Should I Transfer the Property of an Elderly Parent?By sedoo
This question comes up weekly, if not daily in my practice sometimes. The situation is often the same: one parent has already passed. One parent is still alive and living in the family home. There could be any combination of children- 1 or more. The question becomes: should the parent transfer the home to the children now? Should they wait? What to do? (For the purpose of this exercise, we will consider “children” to be adult children of the elderly parents)
The first thing I tell clients is to take a breath. Step away for a moment. And let’s assess the situation. What is the long-term plan for the house? Will the parent(s) stay in the home indefinitely? Will they be moving into a long-term care facility at some point? Will the equity from the house be needed to fund any long-term care? Are the children planning to take over the home in the future to live in? As a rental? Or is the long-term plan to sell the house?
As most things in life are money/tax driven- the first step is to bring the accountant into the equation. From there, a financial planner would be of great benefit as well. To plan the options as far as dealing with the house, to minimize tax ramifications and provide the most available funds for the parent(s) and/or child(ren). There are mortgage products available for elderly parents whereby they can continue to live in their home and use the equity in the home for their daily expenses.
There are so many options available, depending on the wants/needs of the parents. Even when you make one plan to start, the plan may need to shift depending on life circumstances (health, financial, relationships). So be prepared to have several plans available.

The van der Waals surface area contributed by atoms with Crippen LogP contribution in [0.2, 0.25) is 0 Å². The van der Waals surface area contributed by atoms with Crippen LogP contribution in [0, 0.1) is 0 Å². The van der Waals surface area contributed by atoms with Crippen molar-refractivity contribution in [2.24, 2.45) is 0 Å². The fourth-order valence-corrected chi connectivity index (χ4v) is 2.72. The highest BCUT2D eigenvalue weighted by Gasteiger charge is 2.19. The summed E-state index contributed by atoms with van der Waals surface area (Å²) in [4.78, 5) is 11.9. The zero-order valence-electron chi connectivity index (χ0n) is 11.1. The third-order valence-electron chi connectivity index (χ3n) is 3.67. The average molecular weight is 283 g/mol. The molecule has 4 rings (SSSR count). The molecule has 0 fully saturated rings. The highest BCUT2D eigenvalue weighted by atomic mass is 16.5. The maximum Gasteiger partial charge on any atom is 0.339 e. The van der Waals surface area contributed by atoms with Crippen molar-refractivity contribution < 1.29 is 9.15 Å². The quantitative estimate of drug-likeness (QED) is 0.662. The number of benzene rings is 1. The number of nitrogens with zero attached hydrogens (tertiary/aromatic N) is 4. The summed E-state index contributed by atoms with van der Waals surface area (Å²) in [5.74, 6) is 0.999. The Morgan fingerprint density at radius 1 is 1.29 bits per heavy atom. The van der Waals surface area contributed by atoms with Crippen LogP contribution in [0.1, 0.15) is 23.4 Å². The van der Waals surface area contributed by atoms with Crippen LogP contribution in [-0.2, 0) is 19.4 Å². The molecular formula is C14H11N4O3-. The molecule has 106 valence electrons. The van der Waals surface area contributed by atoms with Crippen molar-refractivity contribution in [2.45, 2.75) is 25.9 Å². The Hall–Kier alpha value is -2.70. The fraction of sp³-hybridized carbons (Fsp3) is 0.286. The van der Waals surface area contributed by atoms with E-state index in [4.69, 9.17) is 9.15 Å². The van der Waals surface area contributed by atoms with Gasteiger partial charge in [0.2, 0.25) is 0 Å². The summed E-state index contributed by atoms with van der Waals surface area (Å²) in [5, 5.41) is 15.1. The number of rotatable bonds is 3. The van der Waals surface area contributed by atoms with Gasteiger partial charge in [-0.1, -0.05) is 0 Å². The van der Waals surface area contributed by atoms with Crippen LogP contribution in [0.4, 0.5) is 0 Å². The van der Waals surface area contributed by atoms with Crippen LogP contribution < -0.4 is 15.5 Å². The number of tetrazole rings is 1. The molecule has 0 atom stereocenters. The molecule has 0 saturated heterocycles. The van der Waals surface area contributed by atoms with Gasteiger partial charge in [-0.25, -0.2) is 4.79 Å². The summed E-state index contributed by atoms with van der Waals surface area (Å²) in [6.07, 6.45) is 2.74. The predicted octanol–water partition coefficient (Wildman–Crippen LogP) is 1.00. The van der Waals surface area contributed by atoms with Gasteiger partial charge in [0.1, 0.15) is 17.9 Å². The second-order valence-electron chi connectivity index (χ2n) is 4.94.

A very common request is to add a child to title while the parent is alive. This way, in people’s minds, they will not need to pay “death taxes” when the parent is deceased. While in theory this may seem like a good option, not so in reality. If the plan is to sell the home after the parent’s passing and the child has never lived in the house, there could be capital gain taxes- which will exceed the probate costs! If there is an existing mortgage on the property, then guess what? To have the child on the title, the child will have to go on the mortgage as well. And there could be land transfer tax costs!
Communications can begin as early as when you think of how to deal with an elderly parent’s property. Reach out to your real estate lawyer. Introduce yourself. Discuss the transaction you are contemplating. It will help guide you from the beginning. We are here to help and look forward to hearing from you
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Jonathan Hacohen is a Partner at Kormans LLP. His practice areas include Real Estate & Corporate Law, as well as Wills/Estates law. You can reach Jonathan at email@example.com.
All blog entries are for your reading pleasure only and are not posted to provide legal advice. For your matter, we encourage you to consult with a lawyer to review and discuss your specific facts and circumstances.